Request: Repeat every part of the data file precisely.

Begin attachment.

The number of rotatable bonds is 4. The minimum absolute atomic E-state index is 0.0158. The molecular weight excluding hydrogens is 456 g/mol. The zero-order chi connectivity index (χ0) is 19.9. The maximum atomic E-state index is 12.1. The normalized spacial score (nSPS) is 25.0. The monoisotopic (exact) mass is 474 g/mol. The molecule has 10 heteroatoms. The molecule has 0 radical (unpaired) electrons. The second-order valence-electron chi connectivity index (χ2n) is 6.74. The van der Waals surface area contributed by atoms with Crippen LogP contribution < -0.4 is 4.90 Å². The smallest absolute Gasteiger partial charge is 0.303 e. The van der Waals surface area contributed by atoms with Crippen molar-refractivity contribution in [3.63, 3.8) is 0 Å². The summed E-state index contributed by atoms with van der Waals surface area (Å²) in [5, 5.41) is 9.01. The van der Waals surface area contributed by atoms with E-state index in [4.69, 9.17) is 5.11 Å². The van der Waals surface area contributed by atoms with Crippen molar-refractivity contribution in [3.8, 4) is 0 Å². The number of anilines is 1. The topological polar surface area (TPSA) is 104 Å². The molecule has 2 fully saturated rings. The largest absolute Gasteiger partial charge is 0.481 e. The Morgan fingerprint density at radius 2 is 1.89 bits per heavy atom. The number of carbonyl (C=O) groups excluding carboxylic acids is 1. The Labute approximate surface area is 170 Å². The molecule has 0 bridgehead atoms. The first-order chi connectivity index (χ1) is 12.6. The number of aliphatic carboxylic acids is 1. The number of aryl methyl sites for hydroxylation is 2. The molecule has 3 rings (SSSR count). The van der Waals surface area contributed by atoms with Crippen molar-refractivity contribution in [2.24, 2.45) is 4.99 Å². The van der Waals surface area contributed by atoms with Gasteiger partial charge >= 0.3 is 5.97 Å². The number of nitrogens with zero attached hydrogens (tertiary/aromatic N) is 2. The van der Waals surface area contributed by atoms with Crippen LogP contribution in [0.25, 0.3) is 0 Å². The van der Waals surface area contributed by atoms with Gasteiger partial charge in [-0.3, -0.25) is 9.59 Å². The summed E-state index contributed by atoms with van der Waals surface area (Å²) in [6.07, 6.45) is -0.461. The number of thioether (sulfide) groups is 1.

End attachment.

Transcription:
The number of rotatable bonds is 4. The minimum absolute atomic E-state index is 0.0158. The molecular weight excluding hydrogens is 456 g/mol. The zero-order chi connectivity index (χ0) is 19.9. The maximum atomic E-state index is 12.1. The normalized spacial score (nSPS) is 25.0. The monoisotopic (exact) mass is 474 g/mol. The molecule has 10 heteroatoms. The molecule has 0 radical (unpaired) electrons. The second-order valence-electron chi connectivity index (χ2n) is 6.74. The van der Waals surface area contributed by atoms with Crippen LogP contribution < -0.4 is 4.90 Å². The smallest absolute Gasteiger partial charge is 0.303 e. The van der Waals surface area contributed by atoms with Crippen molar-refractivity contribution in [3.63, 3.8) is 0 Å². The summed E-state index contributed by atoms with van der Waals surface area (Å²) in [5, 5.41) is 9.01. The van der Waals surface area contributed by atoms with E-state index in [4.69, 9.17) is 5.11 Å². The van der Waals surface area contributed by atoms with Crippen molar-refractivity contribution in [3.8, 4) is 0 Å². The number of anilines is 1. The topological polar surface area (TPSA) is 104 Å². The molecule has 2 fully saturated rings. The largest absolute Gasteiger partial charge is 0.481 e. The Morgan fingerprint density at radius 2 is 1.89 bits per heavy atom. The number of carbonyl (C=O) groups excluding carboxylic acids is 1. The Labute approximate surface area is 170 Å². The molecule has 0 bridgehead atoms. The first-order chi connectivity index (χ1) is 12.6. The number of aliphatic carboxylic acids is 1. The number of aryl methyl sites for hydroxylation is 2. The molecule has 3 rings (SSSR count). The van der Waals surface area contributed by atoms with Crippen molar-refractivity contribution in [2.24, 2.45) is 4.99 Å². The van der Waals surface area contributed by atoms with Gasteiger partial charge >= 0.3 is 5.97 Å². The number of nitrogens with zero attached hydrogens (tertiary/aromatic N) is 2. The van der Waals surface area contributed by atoms with Crippen LogP contribution in [0.25, 0.3) is 0 Å². The van der Waals surface area contributed by atoms with Gasteiger partial charge in [-0.3, -0.25) is 9.59 Å². The summed E-state index contributed by atoms with van der Waals surface area (Å²) in [6.07, 6.45) is -0.461. The number of thioether (sulfide) groups is 1.